Krakow is an architectural and historical treasure trove. In Main Market Square, it boasts Europe’s largest medieval town square, where elegant townhouses, palaces and the lofty town hall tower have provided a majestic backdrop for merchants to sell their wares ever since the thirteenth century. In Kazimierz, it also boasts Europe’s best preserved medieval Jewish quarter featuring picturesque cobbled lanes, café culture and the fascinating renaissance style Remuh Synagogue with its Hebrew inscribed tombstones. At Wawel Castle, an eclectic mix of Romanesque, renaissance and gothic structures perched on a hill, curiosities include the heaviest bell in Poland and an underground den guarded by the Wawel Dragon in statue form. He used to breathe fire on receipt of an SMS but now seemingly only lights up the sky when in the mood.
The grim events of the Nazi occupation are commemorated too, notably through the Gestapo Headquarters Museum where engravings by detainees are still visible on dirty cell walls; the seventy empty chairs in the old ghetto’s square that evoke a sense of loss; and the ghetto wall fragment with its plaque reading “Here they lived, suffered and perished at the hands of Hitler’s executioners. From here they began their final journey to the death camps”. Perhaps the most visited site is the enamel factory of Oskar Schindler whose feats in saving over a thousand of his Jewish workers were immortalised in Steven Spielberg’s epic film, though the museum itself focuses more on everyday life in Nazi-occupied Krakow. In comparison, the Eagle Pharmacy Museum is quite low-key in keeping with the man whose deeds it records; both museum and man are all the more fascinating for it.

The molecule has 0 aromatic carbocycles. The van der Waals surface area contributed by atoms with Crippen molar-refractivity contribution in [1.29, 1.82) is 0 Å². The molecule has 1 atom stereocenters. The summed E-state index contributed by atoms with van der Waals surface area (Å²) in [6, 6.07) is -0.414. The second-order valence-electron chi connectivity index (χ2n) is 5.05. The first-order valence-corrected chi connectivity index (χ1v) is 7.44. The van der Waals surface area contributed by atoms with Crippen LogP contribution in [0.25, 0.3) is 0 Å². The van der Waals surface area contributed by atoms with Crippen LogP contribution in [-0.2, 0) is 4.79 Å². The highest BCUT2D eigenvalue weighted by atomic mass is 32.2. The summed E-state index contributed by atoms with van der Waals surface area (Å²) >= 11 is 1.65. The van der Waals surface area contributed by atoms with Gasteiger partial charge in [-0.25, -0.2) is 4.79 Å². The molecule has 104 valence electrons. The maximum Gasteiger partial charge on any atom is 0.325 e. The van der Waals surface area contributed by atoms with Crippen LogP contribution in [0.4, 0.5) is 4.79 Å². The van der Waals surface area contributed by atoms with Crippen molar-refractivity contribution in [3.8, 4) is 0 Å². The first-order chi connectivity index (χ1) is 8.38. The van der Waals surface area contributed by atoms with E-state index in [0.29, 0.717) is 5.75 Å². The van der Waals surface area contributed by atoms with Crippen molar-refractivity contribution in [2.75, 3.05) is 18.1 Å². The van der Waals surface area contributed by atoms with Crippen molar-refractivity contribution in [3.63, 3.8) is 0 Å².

Krakow has seen more famous heroes, whether the mythical dragon-slaying shoemaker or the real-life Oskar Schindler, yet Panciewicz was equally heroic in his own way: an ordinary man standing firm against evil who through his example and practical assistance gave those around him the strength and means to endure. For sometimes, in the face of overwhelming odds, survival is the best we can hope for. When the Nazi dragon was finally slain it was not through the feats of one great warrior but rather the cumulative deeds, courage and sacrifices of millions, including unsung heroes like Panciewicz. History teaches us that heroism shines brightest in our darkest hours. What hour could be darker than the holocaust and what hero more unlikely than a humble pharmacist?
- Based primarily on a visit to Krakow and the Eagle Pharmacy Museum in 2017
- Anna Pióro. Magister Tadeusz Pankiewicz. A Biography. Muzeum Historyczne Miasta Krakowa. 2013
- Featured image at top of article: by Ingo Mehling, Own work, CC BY-SA 4.0, https://commons.wikimedia.org/w/index.php?curid=84346847